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Used car focus Peugeot 307 – 2001 onwards

The 307 had a tough reputation to live up to when it was launched in June 2001. The 306 had been one of the most popular small family cars on the market. When the 307 arrived, it ticked most of the boxes on buyers’ wish lists: it’s safer and more comfortable than the previous model and has an excellent range of petrol and diesel engines.

But with high prices and a lacklustre drive, it has failed to capture the imagination of buyers in the same way as the 306 did during the nineties.


Five trim levels were initially offered: Style, Rapier, LX, GLX and XSi. There was also a choice of seven interiors and five ‘ambiences’, which gave a bewildering 79 different combinations of cabin finishes.

Estate and seven-seat SW (station wagon) models we added to the line-up in April and October 2002.

A shake-up to the range in May 2003 saw the five trim levels become four: entry-level Style and top-spec XSi/DTurbo remained, but S replaced Rapier, and GLX became SE. LX was discontinued. The CC (Coupe Cabriolet) with its electric metal folding roof was launched in September 2003.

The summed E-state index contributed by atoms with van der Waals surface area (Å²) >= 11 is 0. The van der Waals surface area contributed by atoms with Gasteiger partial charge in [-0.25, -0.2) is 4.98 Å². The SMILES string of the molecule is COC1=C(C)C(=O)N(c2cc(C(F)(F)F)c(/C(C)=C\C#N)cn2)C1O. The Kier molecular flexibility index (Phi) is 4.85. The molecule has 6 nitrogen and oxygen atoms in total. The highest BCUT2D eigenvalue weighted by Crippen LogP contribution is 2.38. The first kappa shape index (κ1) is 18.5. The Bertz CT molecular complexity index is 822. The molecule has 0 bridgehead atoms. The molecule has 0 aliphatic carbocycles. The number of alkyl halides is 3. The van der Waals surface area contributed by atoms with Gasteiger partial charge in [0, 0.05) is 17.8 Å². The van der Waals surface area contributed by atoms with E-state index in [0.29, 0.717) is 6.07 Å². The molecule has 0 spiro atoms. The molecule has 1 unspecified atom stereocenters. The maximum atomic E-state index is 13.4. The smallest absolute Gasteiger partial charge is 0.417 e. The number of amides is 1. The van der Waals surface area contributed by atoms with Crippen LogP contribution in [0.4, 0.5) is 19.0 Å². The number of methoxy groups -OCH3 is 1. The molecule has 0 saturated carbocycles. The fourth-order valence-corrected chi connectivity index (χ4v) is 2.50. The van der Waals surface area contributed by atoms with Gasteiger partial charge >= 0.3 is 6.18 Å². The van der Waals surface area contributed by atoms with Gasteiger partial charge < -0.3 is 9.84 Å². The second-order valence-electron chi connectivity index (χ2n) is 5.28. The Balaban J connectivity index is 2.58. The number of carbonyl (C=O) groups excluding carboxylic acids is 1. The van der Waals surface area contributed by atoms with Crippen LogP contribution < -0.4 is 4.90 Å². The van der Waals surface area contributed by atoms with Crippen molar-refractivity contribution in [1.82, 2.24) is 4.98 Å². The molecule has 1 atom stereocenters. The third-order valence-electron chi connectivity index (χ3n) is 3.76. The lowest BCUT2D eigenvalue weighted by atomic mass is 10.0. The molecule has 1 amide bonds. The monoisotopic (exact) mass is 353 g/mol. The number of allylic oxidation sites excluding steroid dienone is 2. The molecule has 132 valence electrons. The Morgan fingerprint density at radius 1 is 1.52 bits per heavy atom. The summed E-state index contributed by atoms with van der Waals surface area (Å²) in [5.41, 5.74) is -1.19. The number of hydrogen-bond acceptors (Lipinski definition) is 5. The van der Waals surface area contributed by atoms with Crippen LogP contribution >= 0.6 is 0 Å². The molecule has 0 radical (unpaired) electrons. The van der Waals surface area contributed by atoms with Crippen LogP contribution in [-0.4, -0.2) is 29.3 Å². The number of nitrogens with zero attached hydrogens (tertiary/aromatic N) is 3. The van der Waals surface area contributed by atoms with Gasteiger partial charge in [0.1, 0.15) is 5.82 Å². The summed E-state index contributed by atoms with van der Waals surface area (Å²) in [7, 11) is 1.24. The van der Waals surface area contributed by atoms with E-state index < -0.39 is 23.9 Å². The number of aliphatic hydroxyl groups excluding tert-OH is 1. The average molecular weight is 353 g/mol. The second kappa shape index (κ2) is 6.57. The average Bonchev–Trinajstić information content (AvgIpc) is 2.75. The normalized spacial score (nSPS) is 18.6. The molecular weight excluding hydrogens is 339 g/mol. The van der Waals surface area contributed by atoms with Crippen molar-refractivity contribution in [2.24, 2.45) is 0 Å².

Owners trading up from a 306 to a 307 will immediately notice the difference on the road. The 307 is weighed down by a lot more safety equipment and comfort features, so doesn’t feel as nimble as the car it replaced.

But it’s safe, solid and easy to drive. Suspension copes well with bumps but doesn’t roll too much around corners. Although the steering is light, it is not easy to park – the chunky rear pillars restrict visibility.


Because of the 307’s tall styling, there’s plenty of headroom. It’s a bit more restricted in the three-door, but all cars have plenty of interior space, although getting in and out of the rear of the three-door elegantly needs some practice. Seats are supportive, but aren’t as comfy as some rivals. Air-conditioned glovebox is ideal in summer for keeping drinks and snacks cool.


The petrol engines (1.4, 1.6 and 2.0) are fairly lively, but a little unrefined. The best mix of performance and economy comes from the 1.6. Diesel models (2.0 with 90 or 110bhp and a discontinued 1.4) are both frugal and fun to drive, especially the D-Turbo 110bhp version.


Four-star Euro NCAP rating is good, but not class leading; six airbags (including front and rear curtain bags), ABS and Electronic Brake Distribution are on all models. An alarm is added to the standard immobiliser from Rapier models upwards.

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